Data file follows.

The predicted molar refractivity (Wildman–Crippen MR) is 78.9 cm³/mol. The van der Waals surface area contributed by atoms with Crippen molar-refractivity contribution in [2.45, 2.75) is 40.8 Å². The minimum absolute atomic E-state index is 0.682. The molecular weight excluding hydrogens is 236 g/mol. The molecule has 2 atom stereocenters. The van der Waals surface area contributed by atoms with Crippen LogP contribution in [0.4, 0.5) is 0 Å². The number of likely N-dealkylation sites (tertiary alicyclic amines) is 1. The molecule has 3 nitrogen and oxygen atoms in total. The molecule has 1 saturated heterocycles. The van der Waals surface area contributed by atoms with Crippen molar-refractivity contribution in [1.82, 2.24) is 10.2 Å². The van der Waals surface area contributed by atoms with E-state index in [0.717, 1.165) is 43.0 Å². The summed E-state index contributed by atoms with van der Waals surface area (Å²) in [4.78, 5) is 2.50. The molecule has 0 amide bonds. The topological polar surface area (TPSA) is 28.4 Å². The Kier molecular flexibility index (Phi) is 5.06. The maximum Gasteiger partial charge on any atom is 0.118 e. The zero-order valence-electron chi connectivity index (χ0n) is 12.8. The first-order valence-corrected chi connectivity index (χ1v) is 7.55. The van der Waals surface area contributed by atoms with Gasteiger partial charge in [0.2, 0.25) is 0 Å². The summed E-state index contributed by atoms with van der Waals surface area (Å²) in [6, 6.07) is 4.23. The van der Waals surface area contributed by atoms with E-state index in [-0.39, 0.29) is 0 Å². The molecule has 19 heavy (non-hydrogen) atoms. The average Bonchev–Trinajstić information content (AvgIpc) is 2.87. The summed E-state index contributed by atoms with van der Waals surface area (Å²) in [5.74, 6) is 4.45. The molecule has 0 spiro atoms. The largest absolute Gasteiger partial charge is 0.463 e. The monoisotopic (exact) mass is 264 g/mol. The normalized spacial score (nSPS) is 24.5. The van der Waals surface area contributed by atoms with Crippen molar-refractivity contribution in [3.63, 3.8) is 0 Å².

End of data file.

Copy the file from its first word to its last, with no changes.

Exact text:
The predicted molar refractivity (Wildman–Crippen MR) is 78.9 cm³/mol. The van der Waals surface area contributed by atoms with Crippen molar-refractivity contribution in [2.45, 2.75) is 40.8 Å². The minimum absolute atomic E-state index is 0.682. The molecular weight excluding hydrogens is 236 g/mol. The molecule has 2 atom stereocenters. The van der Waals surface area contributed by atoms with Crippen LogP contribution in [0.4, 0.5) is 0 Å². The number of likely N-dealkylation sites (tertiary alicyclic amines) is 1. The molecule has 3 nitrogen and oxygen atoms in total. The molecule has 1 saturated heterocycles. The van der Waals surface area contributed by atoms with Crippen molar-refractivity contribution in [1.82, 2.24) is 10.2 Å². The van der Waals surface area contributed by atoms with E-state index in [0.717, 1.165) is 43.0 Å². The summed E-state index contributed by atoms with van der Waals surface area (Å²) in [4.78, 5) is 2.50. The molecule has 0 amide bonds. The topological polar surface area (TPSA) is 28.4 Å². The Kier molecular flexibility index (Phi) is 5.06. The maximum Gasteiger partial charge on any atom is 0.118 e. The zero-order valence-electron chi connectivity index (χ0n) is 12.8. The first-order valence-corrected chi connectivity index (χ1v) is 7.55. The van der Waals surface area contributed by atoms with Gasteiger partial charge in [0.2, 0.25) is 0 Å². The summed E-state index contributed by atoms with van der Waals surface area (Å²) in [6, 6.07) is 4.23. The van der Waals surface area contributed by atoms with E-state index in [-0.39, 0.29) is 0 Å². The molecule has 19 heavy (non-hydrogen) atoms. The average Bonchev–Trinajstić information content (AvgIpc) is 2.87. The summed E-state index contributed by atoms with van der Waals surface area (Å²) in [5.74, 6) is 4.45. The molecule has 0 spiro atoms. The largest absolute Gasteiger partial charge is 0.463 e. The monoisotopic (exact) mass is 264 g/mol. The normalized spacial score (nSPS) is 24.5. The van der Waals surface area contributed by atoms with Crippen molar-refractivity contribution in [3.63, 3.8) is 0 Å².